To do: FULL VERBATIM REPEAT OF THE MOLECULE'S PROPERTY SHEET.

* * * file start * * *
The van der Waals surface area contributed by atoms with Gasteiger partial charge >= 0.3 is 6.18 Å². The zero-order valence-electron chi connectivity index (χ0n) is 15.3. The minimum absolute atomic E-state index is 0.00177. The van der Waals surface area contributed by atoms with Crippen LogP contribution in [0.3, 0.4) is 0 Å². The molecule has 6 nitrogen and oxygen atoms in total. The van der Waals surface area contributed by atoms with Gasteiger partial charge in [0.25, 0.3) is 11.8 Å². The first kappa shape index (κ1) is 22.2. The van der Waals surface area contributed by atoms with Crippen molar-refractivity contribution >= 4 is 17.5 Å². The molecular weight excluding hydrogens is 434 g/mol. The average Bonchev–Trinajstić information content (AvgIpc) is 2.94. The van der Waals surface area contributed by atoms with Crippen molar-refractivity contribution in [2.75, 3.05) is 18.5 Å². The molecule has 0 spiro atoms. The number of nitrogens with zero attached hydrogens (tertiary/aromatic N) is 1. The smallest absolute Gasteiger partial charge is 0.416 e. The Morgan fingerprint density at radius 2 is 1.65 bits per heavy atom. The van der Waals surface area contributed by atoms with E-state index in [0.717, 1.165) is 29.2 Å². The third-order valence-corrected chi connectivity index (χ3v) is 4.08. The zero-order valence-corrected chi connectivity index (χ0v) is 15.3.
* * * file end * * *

The van der Waals surface area contributed by atoms with Gasteiger partial charge >= 0.3 is 6.18 Å². The zero-order valence-electron chi connectivity index (χ0n) is 15.3. The minimum absolute atomic E-state index is 0.00177. The van der Waals surface area contributed by atoms with Crippen LogP contribution in [0.3, 0.4) is 0 Å². The molecule has 6 nitrogen and oxygen atoms in total. The van der Waals surface area contributed by atoms with Gasteiger partial charge in [0.25, 0.3) is 11.8 Å². The first kappa shape index (κ1) is 22.2. The van der Waals surface area contributed by atoms with Crippen molar-refractivity contribution >= 4 is 17.5 Å². The molecular weight excluding hydrogens is 434 g/mol. The average Bonchev–Trinajstić information content (AvgIpc) is 2.94. The van der Waals surface area contributed by atoms with Crippen molar-refractivity contribution in [2.75, 3.05) is 18.5 Å². The molecule has 0 spiro atoms. The number of nitrogens with zero attached hydrogens (tertiary/aromatic N) is 1. The smallest absolute Gasteiger partial charge is 0.416 e. The Morgan fingerprint density at radius 2 is 1.65 bits per heavy atom. The van der Waals surface area contributed by atoms with E-state index in [0.717, 1.165) is 29.2 Å². The third-order valence-corrected chi connectivity index (χ3v) is 4.08. The zero-order valence-corrected chi connectivity index (χ0v) is 15.3.